Jessie Churchill is a local artist and publisher. She kindly gave up a bit of her time to talk to me about her recent photographic publications ‘Perennial’ and ‘Croi’, and about where she draws her inspiration from.
Tell us a little bit about yourself…
I’m an artist and publisher born and living in Leeds. I come from a background of practical fine art including sculpture and painting, which I originally studied at both Central Saint Martins and The Estonian Academy of Art. As well as this I have now moved into design and photography. With this interest grew an interest in publishing. I begun publishing and designing books over 4 years ago and now hold it as one of my main practices and interests.
Where did your passion for your craft come from and what inspires you?
I think my intrigue in craft and making comes from my family, who have always been makers in whatever they decided to do, so this creators mindset rubbed off on me. As far as my inspiration goes, I can safely say it comes from anything and everything, it usually just strikes me when I’m out and about. Things around me or materials I find. I have always seen nature, natural forms and landscape as an inspiration, but recently with my show ‘Perennial’ this has become a current main focus in my practice. The shapes in flowers and natural forms inspire my painting and sculpture directly. And even more visually directly within my recent photographic publications ‘Croi’ and ‘Perennial’.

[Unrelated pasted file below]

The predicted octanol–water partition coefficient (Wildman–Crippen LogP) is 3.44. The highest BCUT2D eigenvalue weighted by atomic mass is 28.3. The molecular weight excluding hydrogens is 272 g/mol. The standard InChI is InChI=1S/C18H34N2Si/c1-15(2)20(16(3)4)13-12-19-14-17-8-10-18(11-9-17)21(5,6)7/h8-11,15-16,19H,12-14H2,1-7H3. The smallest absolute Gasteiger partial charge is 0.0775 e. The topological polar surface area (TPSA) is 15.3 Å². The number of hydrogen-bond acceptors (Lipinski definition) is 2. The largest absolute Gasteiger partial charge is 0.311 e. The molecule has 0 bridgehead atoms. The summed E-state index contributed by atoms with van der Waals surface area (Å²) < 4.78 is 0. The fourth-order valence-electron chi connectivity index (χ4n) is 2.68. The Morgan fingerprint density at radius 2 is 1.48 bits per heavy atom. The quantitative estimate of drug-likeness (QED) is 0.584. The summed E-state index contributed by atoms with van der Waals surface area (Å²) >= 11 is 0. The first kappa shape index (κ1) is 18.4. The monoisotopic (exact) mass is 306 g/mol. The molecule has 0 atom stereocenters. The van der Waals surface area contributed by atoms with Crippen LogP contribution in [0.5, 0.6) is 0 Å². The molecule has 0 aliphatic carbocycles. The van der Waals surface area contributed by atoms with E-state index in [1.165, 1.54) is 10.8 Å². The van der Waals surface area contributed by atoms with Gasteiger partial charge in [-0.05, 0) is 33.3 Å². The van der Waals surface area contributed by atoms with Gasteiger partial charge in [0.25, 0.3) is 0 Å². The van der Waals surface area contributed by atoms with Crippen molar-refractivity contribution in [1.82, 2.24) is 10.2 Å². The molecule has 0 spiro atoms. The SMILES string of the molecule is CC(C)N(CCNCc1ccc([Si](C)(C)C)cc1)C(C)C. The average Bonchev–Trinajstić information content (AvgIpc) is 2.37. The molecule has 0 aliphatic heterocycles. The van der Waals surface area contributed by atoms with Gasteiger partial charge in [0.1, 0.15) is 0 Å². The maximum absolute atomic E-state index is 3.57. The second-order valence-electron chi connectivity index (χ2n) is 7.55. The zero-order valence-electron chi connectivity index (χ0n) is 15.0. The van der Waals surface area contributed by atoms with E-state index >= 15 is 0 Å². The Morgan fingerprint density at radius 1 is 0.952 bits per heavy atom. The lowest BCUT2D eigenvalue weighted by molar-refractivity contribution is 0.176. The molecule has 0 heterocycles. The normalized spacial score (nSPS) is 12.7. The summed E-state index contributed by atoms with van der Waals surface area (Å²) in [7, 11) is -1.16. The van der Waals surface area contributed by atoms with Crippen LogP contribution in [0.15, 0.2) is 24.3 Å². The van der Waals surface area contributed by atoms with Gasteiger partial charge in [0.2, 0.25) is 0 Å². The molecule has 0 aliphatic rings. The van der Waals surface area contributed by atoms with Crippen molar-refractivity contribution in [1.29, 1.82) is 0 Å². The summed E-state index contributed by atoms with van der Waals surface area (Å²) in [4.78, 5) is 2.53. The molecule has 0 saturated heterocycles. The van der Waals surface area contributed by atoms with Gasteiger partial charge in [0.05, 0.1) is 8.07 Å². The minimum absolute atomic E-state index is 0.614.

‘Perennial’ came about after a solo show I created for Set The Controls For The Heart of the sun in Leeds earlier this year, the show was directly inspired by natural forms and visuals. The works were made of stones, homemade paints, clays, natural papers and pressed flowers.
Tell us more about ‘Perennial’ and the inspiration behind this…
The exhibition’s supporting publication ‘Perennial’ is made up of high resolution scans of flowers and plants. They were originally displayed wall length as prints so the nuances and detail in their form could be seen close up, highlighting things like pollen and bugs. The book is the full body of this work. The idea is the flowers are not yet dried but also not alive, so the 3D element of the scan means they hover in between these two states.
How did the Looking At Painting journal first come about?
Looking at Painting is my most long running publication, it focuses on painting the expanded field, so sculptural and ephemeral painting. It came about as a result of a studio talk amongst some of my peers. We were all working with painting in a creative way, which I didn’t feel could be explained directly in 2D terms. So I wanted a resource for artists like us, also to have a place in which I could put together relevant essays and works of artists who i respected that worked in this way.
What advice can you give to others about independent publishing?
As for advice, I think independent publishing is a labour of love, you just have to carry on going with it. Also DIY is the key, smaller publications are fun and can be made instantly, theres something nice in having an idea and quickly been able to put it together. I like independent publishing as it’s usually the edit of the artist – straight from the source!
You can find out more about Jessie’s work here: www.jessiechurchill.com
‘Perennial’ solo exhibition, image courtesy of Set The Controls For The Heart of the sun